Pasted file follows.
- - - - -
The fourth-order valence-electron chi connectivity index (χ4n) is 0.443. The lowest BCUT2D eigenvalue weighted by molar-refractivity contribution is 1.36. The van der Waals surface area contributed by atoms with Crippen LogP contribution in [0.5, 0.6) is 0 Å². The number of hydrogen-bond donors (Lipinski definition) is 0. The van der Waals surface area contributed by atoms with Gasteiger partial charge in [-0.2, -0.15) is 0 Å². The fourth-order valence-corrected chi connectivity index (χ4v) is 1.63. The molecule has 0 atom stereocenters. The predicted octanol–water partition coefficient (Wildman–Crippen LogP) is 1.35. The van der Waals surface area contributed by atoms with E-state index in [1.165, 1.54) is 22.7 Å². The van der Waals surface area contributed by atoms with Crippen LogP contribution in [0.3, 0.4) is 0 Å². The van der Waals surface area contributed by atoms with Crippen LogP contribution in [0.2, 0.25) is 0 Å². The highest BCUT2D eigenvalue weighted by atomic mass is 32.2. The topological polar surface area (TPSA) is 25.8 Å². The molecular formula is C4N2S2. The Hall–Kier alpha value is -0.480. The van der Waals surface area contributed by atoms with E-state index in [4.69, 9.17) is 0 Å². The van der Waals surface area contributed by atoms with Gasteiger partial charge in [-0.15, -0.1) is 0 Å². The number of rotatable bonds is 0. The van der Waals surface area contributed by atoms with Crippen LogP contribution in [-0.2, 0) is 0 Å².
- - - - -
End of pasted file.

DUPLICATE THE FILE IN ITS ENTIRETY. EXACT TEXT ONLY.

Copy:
The fourth-order valence-electron chi connectivity index (χ4n) is 0.443. The lowest BCUT2D eigenvalue weighted by molar-refractivity contribution is 1.36. The van der Waals surface area contributed by atoms with Crippen LogP contribution in [0.5, 0.6) is 0 Å². The number of hydrogen-bond donors (Lipinski definition) is 0. The van der Waals surface area contributed by atoms with Gasteiger partial charge in [-0.2, -0.15) is 0 Å². The fourth-order valence-corrected chi connectivity index (χ4v) is 1.63. The molecule has 0 atom stereocenters. The predicted octanol–water partition coefficient (Wildman–Crippen LogP) is 1.35. The van der Waals surface area contributed by atoms with E-state index in [1.165, 1.54) is 22.7 Å². The van der Waals surface area contributed by atoms with Crippen LogP contribution in [0.3, 0.4) is 0 Å². The van der Waals surface area contributed by atoms with Crippen LogP contribution in [0.2, 0.25) is 0 Å². The highest BCUT2D eigenvalue weighted by atomic mass is 32.2. The topological polar surface area (TPSA) is 25.8 Å². The molecular formula is C4N2S2. The Hall–Kier alpha value is -0.480. The van der Waals surface area contributed by atoms with E-state index in [4.69, 9.17) is 0 Å². The van der Waals surface area contributed by atoms with Gasteiger partial charge in [-0.15, -0.1) is 0 Å². The number of rotatable bonds is 0. The van der Waals surface area contributed by atoms with Crippen LogP contribution in [-0.2, 0) is 0 Å².